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Part of the Jane Addams Memorial Collection. Arthur Hillman (1910-1985) was a board member and director of the Chicago training office of the National Federation of Settlements and Neighborhood Centers as well as a professor of urban sociology at Roosevelt University. Associated with Roosevelt University since its founding in 1945, Hillman served as dean of the College of Arts and
The collection contains minutes, speeches, annual reports, studies, reports, and correspondence dating from 1900 to the present. The materials pertain to Chicago area settlement houses, social work, childcare, public housing, poverty, Jane Addams, and Louise de Koven Bowen.
Founded in 1910, the National Urban League is one of the oldest African American social service, research, and advocacy organizations in the United States. A group of sociologists, social workers, and philanthropists founded the Chicago League in 1916 to address the rapidly increasing needs of the African American community during a time of voluminous migration. The specific focus of the
Emil Jones, Jr., a Democrat, served in the Illinois House of Representatives and the Illinois Senate from 1973 to 1983 and in the Illinois Senate from 1983 to 2009, serving as senate president from 2003 to 2008. This collection includes his assorted papers from his District Office, House and Senate bills, photographs and awards he received.
Erwin Arthur "Bud" Salk (June 1918-July 2000) was a businessman, civil rights activist, peace advocate, philanthropist, author and educator. The Erwin Salk Multicultural Collection contain agendas, minutes, financial statements, bulletins, memoranda, minutes, newsletters, press releases, by-laws, clippings, correspondence, notes, manuscripts, pamphlets, artifacts, photographs, posters, proceedings, political buttons, speeches, phonograph records, education materials, and reports spanning the mid-1930s through about 1997.
The collection contains records from the Society's founding in 1882 to the present. The materials include the constitution and bylaws, reports, minutes, correspondence, financial and legal records, membership lists, speeches, photographs, and newspaper clippings and programs. The Ethical Humanist Society was founded in 1882 as the Society for Ethical Culture of Chicago to "promote a nobler private and juster social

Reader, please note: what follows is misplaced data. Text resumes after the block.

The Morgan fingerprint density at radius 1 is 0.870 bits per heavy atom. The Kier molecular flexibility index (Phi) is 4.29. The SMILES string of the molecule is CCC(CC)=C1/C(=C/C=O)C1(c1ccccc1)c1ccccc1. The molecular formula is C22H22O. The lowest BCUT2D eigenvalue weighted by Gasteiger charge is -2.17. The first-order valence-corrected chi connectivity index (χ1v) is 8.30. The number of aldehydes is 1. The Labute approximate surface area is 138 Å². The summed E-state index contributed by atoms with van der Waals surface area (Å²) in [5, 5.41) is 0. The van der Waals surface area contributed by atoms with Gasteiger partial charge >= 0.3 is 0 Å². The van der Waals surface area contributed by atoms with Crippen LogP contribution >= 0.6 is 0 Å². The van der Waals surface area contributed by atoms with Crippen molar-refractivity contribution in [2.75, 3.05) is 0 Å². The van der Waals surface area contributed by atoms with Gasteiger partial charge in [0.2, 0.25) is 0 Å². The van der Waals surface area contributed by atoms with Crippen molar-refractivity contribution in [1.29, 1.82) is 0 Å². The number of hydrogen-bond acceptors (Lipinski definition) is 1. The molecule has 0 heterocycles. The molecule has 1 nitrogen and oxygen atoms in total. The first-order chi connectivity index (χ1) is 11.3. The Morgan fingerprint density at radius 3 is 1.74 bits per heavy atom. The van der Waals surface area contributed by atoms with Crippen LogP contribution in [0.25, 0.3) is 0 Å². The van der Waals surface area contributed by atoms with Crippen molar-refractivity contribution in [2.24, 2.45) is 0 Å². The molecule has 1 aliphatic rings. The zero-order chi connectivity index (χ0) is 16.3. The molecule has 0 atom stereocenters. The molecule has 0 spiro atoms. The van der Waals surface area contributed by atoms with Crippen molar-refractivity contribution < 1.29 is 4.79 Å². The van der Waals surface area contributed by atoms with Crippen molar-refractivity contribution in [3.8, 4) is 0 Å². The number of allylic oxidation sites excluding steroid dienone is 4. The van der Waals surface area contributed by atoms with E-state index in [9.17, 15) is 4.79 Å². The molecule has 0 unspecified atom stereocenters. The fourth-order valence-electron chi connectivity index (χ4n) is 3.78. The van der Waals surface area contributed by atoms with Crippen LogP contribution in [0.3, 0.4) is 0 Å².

Eugene Winslow enjoyed a successful professional career that included work as a graphic designer, cartoonist, publisher, executive, and pilot in the U.S. Air Force Reserve. He served as Vice President of the African American Publishing Company and as Treasurer of the Air Purification Company of America. Eugene Winslow wrote Afro-Americans '76: Black Americans in the Founding of Our Nation and
In 1963, Hull-House, the world-famous social settlement house founded by Jane Addams and Ellen Gates Starr, moved from its original location in the Near West Side of Chicago and decentralized its services. The newly restructured Hull House Association became the administrative entity overseeing a confederation of affiliated organizations that included former settlement houses, newly created community centers, and a myriad
Hull-House, founded in 1889 by Jane Addams and Ellen Gates Starr, was the first social settlement in Chicago. The settlement was incorporated in March, 1895, with a stated purpose to "provide a center for higher civic and social life, to initiate and maintain educational and philanthropic enterprises, and to investigate and improve the conditions in the industrial districts of Chicago."
The Hyde Park Neighborhood Club (HPNC) was founded in 1909 as part of the settlement house movement, to serve neglected or abandoned youth in Chicago's south side neighborhood of Hyde Park. It was deliberately named "the Club" as a reaction to the exclusivity of private clubs of the time. Over the years it has redefined its mission to respond to